Last weekend was my husband’s birthday and we went to over to ourfavorite place, Canyon River Ranch over in Ellensburg to celebrate with some of our friends. The one request Jim had for his birthday was for a Red Velvet Cake with not too much frosting.
I didn’t want to have to transport a cake, so I decided to make it there. They have a wonderful demonstration style kitchen in the lodge where we would be attending a cooking class that night, so I check to see if I could use the kitchen earlier in the day to bake my cake. With the green light, I started searching for the perfect recipe.
Like many overly ambitious cooks, I I find that I am almost physically unable to just pick out a recipe and then follow it to a “t”. I always have a vision of what it is I want to create, and that usually means modifications and invention. Sometimes with good results and sometimes with not-so-good results. The starting point for the cake is from Rose Beranbaum’s Heavenly Cakes. I followed the cake recipe itself with only a slight modification, but I wanted a filling and a lighter frosting.
The cake turned out great and we ended up serving it for dessert to everyone who attended the cooking class which was a fun way to end the evening. The problem is that I didn’t take a single picture of eith the process or the finished product which makes it kind of tough to post about. I also wanted to tweak my first attempt a little bit, so today seemed like a good day to make version #2.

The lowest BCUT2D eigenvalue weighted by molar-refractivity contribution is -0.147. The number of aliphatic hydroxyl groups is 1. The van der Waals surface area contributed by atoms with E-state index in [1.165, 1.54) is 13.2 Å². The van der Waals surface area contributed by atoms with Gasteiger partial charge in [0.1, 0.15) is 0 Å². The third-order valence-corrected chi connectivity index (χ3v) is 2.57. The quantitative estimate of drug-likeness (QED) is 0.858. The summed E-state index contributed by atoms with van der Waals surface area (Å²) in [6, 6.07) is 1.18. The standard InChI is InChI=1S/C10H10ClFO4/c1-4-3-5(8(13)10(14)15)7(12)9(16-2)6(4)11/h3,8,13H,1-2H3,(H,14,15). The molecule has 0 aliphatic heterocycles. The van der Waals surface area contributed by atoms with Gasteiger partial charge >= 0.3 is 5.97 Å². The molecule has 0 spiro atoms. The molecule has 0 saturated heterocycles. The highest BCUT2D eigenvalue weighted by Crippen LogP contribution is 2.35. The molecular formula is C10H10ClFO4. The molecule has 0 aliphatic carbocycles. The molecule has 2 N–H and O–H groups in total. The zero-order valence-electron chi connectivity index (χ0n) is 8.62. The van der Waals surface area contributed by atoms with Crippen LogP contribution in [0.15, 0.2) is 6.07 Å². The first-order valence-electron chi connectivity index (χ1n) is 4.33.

One of Jim’s requests was to go easy on the frosting, so that meant I couldn’t use frosting between the layers. Instead, I came up with a raspberry curd. I have never tasted or made a
raspberry curd before, so this was my first challenge. It had to be thick enough to serve as a filling and both sweet and tart at the same time.
The first version was a little too thin and not tart enough, so for round two, I added a little bit of cornstarch to the berries when making the sauce prior to straining out the seeds. This added just the hint of body I was looking for. My first attempt was based on my standard recipe for lemon curd which uses one cup of sugar and that was just too sweet for the raspberries, so I cut it back by 1/3 and added both lemon juice and lemon zest. The result was a curd with an almost pudding-like consistency and the sweet-tart taste I wanted to serve as a bright note for the cake.
Make your curd several hours or the day before to allow it to properly set up.
- 1 – 16 oz. bag frozen organic raspberries
- 2 tblsp. sugar
- Zest of one lemon
- 1 tblsp. freshly squeezed lemon juice
- 1 tsp. cornstarch mixed with 1 tblsp. water
- 3 eggs – room temperature
- 2/3 cup sugar
- ¼ cup butter, cut into 1 tblsp. Pieces
In medium saucepan over medium heat, combine raspberries, sugar, lemon juice and lemon zest, stirring and breaking apart berries until warmed through. Add cornstarch slurry
and cook over medium heat until berries start to bubble, continuing cooking for about one minute.
Remove from heat and spoon into a sieve over a bowl. Using a wooden spoon, work berries through sieve to eliminate the seeds from the mixture. You should end up with about 2/3 raspberry sauce.
In a double boiler over simmering water, whisk together eggs and sugar until smooth. Add butter one tablespoon at a time, whisking until fully incorporated. Once all butter has been whisked in and mixture is very smooth, add 2/3 cup of the raspberry sauce (if you have less than this, just use what you have). Whisk constantly until mixture is bubbling and slightly thickened. This may take up to 15 minutes.
Remove from heat and transfer to bowl. Cover with plastic wrap, pressing the plastic directly onto the surface of the curd. Refrigerate until completely cooled.
Check back tomorrow for Part 2, the cake and frosting recipe.